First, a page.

We must learn to suffer well

Suffering. Like a thunderstorm that comes out of nowhere on a bright, sunshiny day, so suffering enters our lives.


A bad grade on a test, the loss of a job, a difficult friendship, marriage struggles, addictions, sickness, the loss of a loved one, the list goes on. Suffering is everywhere. And if you’re not in the middle of it today, get ready, because storms are forecasted.

Now, if you’re like me, at the first sign of the storm (like the first raindrop) you want to run and hide. You want to get away from the storm.

But what if there is a better response? What if fleeing suffering isn’t the answer?

James, the half-brother of Jesus Christ, says this about suffering: “Consider it pure joy whenever you face trials (suffering) of many kinds, for you know that the testing of your faith develops perseverance. Let perseverance finish its work in you so that you may be mature and complete, lacking nothing.” (James 1:2-4)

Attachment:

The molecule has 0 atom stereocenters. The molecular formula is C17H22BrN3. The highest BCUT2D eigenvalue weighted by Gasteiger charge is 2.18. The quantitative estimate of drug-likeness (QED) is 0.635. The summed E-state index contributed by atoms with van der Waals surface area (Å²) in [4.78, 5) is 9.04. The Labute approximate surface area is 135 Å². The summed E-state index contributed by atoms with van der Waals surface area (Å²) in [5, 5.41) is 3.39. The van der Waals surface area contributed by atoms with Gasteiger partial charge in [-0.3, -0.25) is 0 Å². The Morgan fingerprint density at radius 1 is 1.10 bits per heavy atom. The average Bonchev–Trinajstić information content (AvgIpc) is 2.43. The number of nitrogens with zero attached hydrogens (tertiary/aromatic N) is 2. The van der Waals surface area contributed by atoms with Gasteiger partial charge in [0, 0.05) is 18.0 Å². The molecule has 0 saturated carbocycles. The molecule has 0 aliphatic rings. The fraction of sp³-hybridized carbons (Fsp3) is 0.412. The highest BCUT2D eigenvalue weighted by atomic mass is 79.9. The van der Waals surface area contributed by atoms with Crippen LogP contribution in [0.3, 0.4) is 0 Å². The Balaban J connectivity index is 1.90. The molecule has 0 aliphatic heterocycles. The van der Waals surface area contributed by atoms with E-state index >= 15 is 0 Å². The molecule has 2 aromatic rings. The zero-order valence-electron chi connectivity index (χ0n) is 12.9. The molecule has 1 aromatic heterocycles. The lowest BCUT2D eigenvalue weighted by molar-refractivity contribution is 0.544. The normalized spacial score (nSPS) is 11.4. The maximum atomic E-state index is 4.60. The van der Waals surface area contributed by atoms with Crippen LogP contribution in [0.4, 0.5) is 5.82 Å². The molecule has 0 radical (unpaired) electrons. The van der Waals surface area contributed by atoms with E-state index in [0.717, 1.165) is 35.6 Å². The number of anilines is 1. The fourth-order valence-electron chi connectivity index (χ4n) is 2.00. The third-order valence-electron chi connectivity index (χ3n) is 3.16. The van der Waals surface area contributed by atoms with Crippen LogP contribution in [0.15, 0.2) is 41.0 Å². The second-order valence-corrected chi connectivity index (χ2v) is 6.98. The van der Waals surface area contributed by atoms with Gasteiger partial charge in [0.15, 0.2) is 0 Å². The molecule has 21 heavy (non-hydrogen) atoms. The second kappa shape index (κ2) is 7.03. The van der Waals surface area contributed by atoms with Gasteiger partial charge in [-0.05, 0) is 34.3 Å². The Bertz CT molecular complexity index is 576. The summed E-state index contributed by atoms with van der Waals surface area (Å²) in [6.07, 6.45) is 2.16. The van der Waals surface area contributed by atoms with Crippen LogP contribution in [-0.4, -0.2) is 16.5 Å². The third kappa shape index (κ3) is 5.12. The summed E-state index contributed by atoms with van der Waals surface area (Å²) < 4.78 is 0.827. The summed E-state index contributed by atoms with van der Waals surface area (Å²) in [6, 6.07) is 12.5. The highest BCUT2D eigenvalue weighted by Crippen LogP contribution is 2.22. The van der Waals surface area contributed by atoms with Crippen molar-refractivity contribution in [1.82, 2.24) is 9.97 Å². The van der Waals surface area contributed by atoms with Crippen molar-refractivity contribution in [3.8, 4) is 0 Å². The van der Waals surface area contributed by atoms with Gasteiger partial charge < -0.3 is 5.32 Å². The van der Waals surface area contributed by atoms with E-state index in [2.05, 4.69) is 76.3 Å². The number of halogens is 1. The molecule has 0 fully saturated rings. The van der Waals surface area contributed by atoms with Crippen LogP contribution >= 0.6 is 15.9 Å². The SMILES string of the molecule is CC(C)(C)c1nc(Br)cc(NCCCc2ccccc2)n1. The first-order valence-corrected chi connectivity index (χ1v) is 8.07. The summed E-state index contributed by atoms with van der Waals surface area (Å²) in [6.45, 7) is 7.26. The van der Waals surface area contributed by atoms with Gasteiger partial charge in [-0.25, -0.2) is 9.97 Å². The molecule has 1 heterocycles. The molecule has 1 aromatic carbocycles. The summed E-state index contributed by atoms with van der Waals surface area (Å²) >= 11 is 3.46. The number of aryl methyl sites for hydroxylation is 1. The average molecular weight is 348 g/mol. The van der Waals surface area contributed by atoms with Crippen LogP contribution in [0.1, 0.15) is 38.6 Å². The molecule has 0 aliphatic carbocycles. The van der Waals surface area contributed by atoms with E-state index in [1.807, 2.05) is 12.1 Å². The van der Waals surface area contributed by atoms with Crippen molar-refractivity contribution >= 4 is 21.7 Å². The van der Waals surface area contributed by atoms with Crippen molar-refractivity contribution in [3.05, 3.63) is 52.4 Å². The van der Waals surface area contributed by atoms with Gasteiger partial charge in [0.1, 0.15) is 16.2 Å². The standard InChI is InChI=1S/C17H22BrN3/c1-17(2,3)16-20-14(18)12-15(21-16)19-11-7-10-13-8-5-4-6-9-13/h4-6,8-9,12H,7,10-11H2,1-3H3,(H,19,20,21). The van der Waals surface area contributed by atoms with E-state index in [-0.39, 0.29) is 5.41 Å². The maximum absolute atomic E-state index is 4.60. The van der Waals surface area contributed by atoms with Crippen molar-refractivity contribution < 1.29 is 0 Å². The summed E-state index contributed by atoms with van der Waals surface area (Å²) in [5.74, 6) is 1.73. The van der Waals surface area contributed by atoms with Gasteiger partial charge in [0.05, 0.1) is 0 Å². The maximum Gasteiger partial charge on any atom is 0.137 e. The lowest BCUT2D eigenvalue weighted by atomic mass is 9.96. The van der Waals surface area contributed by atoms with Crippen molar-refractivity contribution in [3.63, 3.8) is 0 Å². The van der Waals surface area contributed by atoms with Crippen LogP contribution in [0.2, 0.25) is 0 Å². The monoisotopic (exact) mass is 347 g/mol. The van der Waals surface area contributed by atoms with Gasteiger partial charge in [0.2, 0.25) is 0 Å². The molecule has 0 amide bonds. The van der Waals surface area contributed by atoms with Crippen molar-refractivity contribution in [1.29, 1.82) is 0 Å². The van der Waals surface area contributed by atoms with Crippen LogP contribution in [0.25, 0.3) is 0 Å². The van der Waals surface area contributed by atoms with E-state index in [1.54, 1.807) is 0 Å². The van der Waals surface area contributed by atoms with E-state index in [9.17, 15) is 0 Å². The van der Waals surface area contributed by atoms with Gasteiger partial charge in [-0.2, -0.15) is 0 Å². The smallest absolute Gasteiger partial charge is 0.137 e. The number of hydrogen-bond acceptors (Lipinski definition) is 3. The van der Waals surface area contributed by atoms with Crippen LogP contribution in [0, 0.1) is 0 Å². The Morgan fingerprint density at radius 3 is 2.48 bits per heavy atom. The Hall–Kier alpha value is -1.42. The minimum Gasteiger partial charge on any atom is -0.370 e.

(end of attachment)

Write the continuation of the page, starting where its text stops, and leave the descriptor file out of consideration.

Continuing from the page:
Most people can’t get past the first few words of James’ statement, “Consider it pure joy whenever you face trials ….”

The thought of considering trials and suffering not only joy but pure joy trips us up and keeps us from reading any further.

It seems backward. But read on and you learn that suffering gives us the ability to persevere, and this God-given character trait then leads us to be “mature and complete, lacking nothing.”

James isn’t trying to explain suffering; he’s simply telling us that suffering is usable by God for his purposes – namely to grow us and mature us into his image.

I believe we can learn not only to suffer, but to suffer well. This is what James is revealing to his readers. And we must remember that for James and every other New Testament writer, their example of one who suffered well was Jesus himself.

He endured the cross. He persevered through suffering.

He considered it pure joy to give up his life for the sake of something greater.

May we be those who, like Jesus, suffer well.